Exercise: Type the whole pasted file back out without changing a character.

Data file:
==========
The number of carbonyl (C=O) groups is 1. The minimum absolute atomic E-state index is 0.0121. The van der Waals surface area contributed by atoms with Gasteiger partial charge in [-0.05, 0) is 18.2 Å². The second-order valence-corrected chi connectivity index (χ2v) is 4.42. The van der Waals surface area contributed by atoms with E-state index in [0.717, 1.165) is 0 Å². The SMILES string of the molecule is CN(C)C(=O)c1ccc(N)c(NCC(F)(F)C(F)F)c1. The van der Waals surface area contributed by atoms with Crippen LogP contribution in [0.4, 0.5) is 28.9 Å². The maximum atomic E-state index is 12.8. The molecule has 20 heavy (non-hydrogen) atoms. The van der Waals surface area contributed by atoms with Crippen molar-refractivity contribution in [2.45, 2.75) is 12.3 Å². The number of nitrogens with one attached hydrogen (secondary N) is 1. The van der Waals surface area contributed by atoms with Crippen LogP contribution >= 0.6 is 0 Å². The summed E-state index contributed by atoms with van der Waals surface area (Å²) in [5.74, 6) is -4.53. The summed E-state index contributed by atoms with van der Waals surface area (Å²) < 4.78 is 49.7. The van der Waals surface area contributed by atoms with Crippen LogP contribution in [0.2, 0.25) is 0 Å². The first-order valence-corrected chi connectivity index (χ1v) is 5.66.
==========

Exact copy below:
The number of carbonyl (C=O) groups is 1. The minimum absolute atomic E-state index is 0.0121. The van der Waals surface area contributed by atoms with Gasteiger partial charge in [-0.05, 0) is 18.2 Å². The second-order valence-corrected chi connectivity index (χ2v) is 4.42. The van der Waals surface area contributed by atoms with E-state index in [0.717, 1.165) is 0 Å². The SMILES string of the molecule is CN(C)C(=O)c1ccc(N)c(NCC(F)(F)C(F)F)c1. The van der Waals surface area contributed by atoms with Crippen LogP contribution in [0.4, 0.5) is 28.9 Å². The maximum atomic E-state index is 12.8. The molecule has 20 heavy (non-hydrogen) atoms. The van der Waals surface area contributed by atoms with Crippen molar-refractivity contribution in [2.45, 2.75) is 12.3 Å². The number of nitrogens with one attached hydrogen (secondary N) is 1. The van der Waals surface area contributed by atoms with Crippen LogP contribution >= 0.6 is 0 Å². The summed E-state index contributed by atoms with van der Waals surface area (Å²) in [5.74, 6) is -4.53. The summed E-state index contributed by atoms with van der Waals surface area (Å²) < 4.78 is 49.7. The van der Waals surface area contributed by atoms with Crippen LogP contribution in [0.2, 0.25) is 0 Å². The first-order valence-corrected chi connectivity index (χ1v) is 5.66.